Ribbon Mic for Recording?

Discussion in 'Amps, Mics & Pickups [DB]' started by BassiklyAC, Jul 11, 2020.


  1. Been doing a fair amount of recording at home since the pandemic has arrived. While the electric is fairly straightforward; plug in, get a sound, go...the upright has some interesting components to address in the recording process.

    Thus far, I’ve had a great deal of success blending signals from a large diaphragm condenser mic and the pickup on the bass. I’ve found about a 70/30 ratio of mic/PU gives me a very pleasing sound. While the mic provides a great deal of detail, the pickup can fill in the cracks just a little while providing a strong fundamental.

    Recently, while doing some research on the matter, I came across this fantastic article on the internet from Sweetwater addressing the subject of mic choices for upright bass.

    Choosing the Best Mic for Upright Bass - with Sound Samples | Sweetwater

    One of the audio samples was with a ribbon mic. I really liked the creamy tone it got and was my favorite among the other samples they posted. I’m wondering if anyone here on TB has used a ribbon mic for recording and what their experience with it was like. Any pointers on placement, EQ, maintenance/care for the mic?

    As always, thanks for your input.
     
    equill and Ric Vice like this.
  2. Ric Vice

    Ric Vice Supporting Member

    Jul 2, 2005
    Olivette, Missouri
    I've listened to those recordings of the three Ribbon's they demonstrate I think I'd prefer the Shure KSM 353 as to my ears it has better detail than either of the AEA's. The Neumann U47 is the clear winner of this group, but it costs a small fortune and

    when I've used one with my bass all that beautiful low end evaporates if you mix it with drums. Once we used an Oktava ML52 and it sounded great in the playback. For my money there's nothing beats the Line Audio CM3's and CM4's for warmth and

    definition. Just my take however. One las thing to note on those recordings is it appears to be a laminate plywood bass, which will sound very different than a carved instrument.
     
    BassiklyAC likes this.
  3. Jay Corwin

    Jay Corwin Supporting Member

    Jan 29, 2008
    Sanborn, NY
    I've gotten into to home recording and remote demo'ing pretty hard over the last couple of years. Seriously hard over over the Covid break. I've been slowly upgrading gear and testing mics. The ribbon has really been my go to.

    Right now I've been using a cheap MXL, because it's what I could afford to try (musicians friend deal of the day). I also use a cloudlifter with mine, which provides a ton of clean gain. You will need something like a cloudlifter if you don't have a decent mic preamp. My experience has been that you need a serious amount of clean gain to make the most out of it.

    For placement I've been experimenting with it angled between the bridge and treble side F-hole, or directly out in front of the bridge. What I really like about it is that for me it splits the difference between an LDC and a dynamic. I can get the oomph and a nice punch, without all the unwanted (for my tastes) detail that I get from an LDC. On the flip-side, it's not as placement dependent as a dynamic so long as you have the gain mentioned earlier. It works well for me as I'm really aiming for more of an old school, gut tone.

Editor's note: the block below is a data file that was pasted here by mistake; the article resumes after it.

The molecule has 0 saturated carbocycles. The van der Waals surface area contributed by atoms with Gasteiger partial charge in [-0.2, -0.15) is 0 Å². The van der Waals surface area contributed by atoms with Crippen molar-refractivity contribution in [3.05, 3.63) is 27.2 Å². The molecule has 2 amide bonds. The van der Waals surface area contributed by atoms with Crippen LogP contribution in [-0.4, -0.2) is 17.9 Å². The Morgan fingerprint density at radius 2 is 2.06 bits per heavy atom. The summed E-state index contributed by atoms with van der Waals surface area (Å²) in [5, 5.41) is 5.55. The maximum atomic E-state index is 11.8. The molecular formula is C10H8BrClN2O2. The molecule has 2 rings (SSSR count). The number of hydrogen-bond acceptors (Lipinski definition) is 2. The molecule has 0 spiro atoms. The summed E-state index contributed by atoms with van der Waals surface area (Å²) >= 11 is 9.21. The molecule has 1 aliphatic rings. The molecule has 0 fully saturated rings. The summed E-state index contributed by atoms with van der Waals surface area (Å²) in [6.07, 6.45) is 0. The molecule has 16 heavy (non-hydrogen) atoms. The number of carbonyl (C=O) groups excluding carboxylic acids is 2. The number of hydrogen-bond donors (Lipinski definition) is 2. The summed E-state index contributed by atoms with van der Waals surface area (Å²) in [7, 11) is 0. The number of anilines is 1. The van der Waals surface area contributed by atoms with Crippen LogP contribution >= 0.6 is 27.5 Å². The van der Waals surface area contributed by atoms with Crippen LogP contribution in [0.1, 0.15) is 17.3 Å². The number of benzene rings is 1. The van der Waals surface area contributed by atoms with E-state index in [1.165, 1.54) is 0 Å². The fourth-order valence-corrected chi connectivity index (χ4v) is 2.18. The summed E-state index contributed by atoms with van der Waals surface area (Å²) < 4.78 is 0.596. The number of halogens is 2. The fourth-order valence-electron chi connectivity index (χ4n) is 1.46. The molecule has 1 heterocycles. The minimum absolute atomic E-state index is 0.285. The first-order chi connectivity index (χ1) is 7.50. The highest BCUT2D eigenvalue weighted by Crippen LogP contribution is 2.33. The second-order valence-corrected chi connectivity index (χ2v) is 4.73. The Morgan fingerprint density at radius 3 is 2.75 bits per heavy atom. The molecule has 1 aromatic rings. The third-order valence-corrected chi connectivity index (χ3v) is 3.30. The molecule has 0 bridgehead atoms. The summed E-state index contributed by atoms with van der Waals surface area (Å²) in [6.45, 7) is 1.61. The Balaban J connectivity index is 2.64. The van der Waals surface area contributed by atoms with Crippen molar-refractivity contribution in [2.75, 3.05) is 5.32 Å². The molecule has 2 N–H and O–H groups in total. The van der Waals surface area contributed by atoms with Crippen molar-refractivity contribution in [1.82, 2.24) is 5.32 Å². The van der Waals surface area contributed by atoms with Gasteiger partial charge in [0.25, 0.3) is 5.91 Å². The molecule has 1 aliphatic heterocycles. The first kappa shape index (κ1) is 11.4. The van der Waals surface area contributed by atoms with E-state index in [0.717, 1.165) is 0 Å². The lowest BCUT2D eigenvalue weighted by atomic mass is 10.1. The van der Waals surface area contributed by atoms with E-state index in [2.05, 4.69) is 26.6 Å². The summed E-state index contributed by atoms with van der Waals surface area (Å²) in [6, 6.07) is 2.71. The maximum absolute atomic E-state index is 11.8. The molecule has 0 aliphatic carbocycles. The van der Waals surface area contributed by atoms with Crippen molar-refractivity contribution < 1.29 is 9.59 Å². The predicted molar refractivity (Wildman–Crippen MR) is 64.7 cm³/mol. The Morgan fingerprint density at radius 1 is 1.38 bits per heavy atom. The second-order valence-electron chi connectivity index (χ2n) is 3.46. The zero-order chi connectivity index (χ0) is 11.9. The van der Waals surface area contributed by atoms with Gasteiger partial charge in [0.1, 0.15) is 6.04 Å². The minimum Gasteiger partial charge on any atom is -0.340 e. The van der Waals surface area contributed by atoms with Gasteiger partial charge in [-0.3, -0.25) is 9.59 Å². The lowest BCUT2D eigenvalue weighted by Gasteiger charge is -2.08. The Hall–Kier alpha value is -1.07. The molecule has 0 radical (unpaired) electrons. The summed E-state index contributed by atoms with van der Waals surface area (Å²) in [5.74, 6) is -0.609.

Also there is the notion out there that if you breath to heavy on a ribbon they will disintegrate. While that might be true for vintage stuff (I wouldn't know), the modern makes are more robust. I haven't done anything special to care for mine. I just store in it's case when I'm not using it.

    Somewhere down the line I plan on getting a nicer one. If you get a chance to get one on a budget, go for it.
     
  4. Tom Lane

    Tom Lane Gold Supporting Member

    I recently bought the AEA R84. I bought the unpowered version because I wanted to be able to use a tube pre-amp with variable impedance to "warm up" the tone. Unfortunately, I haven't yet resolved the issues I've been having recording with my laptop - pops and static, drop-outs, etc - but the little bit of recording I've managed the mic was brilliant. My comparison is a Sennheiser e935 vocal mic. I like the e935 for vocals, but the R84 is much better for the bass, in my limited experience, because it's much more sensitive and provides a lot more detail of the DB. Based on AEA's documentation, I tried placing the mic about 30 inches from my bass, with the mic parallel to the top. That was a bit boomy in the low-end, as they warned, and I moved the mic another 6 inches back. The result, using the tube pre-amp, and rolling off frequencies below 40 Hz and above 2 kHz sounds very pleasing to my ear.

    According to AEAs documentation, the mic is still comparatively fragile, for indoor use only because a gust of wind or a nearby bass drum could break the ribbon; or dropping it for that matter. The other two vulnerabilities are phantom power, which can again destroy the mic if there's a momentary short, and interestingly, over time iron dust in the air can build up and also damage the mic, so they recommend storing it in a plastic bag, in its case when not in use.

    I haven't got a recording good enough to try to mix with drums yet, so I can't verify Ric's comments above, but I'll certainly be on the look-out for that issue. I would expect that some compression and reverb might be appropriate in the mix-down.

    HTHs!
     
    BassiklyAC and Chris Fitzgerald like this.
  5. AGCurry

    AGCurry Supporting Member

    Jun 29, 2005
    St. Louis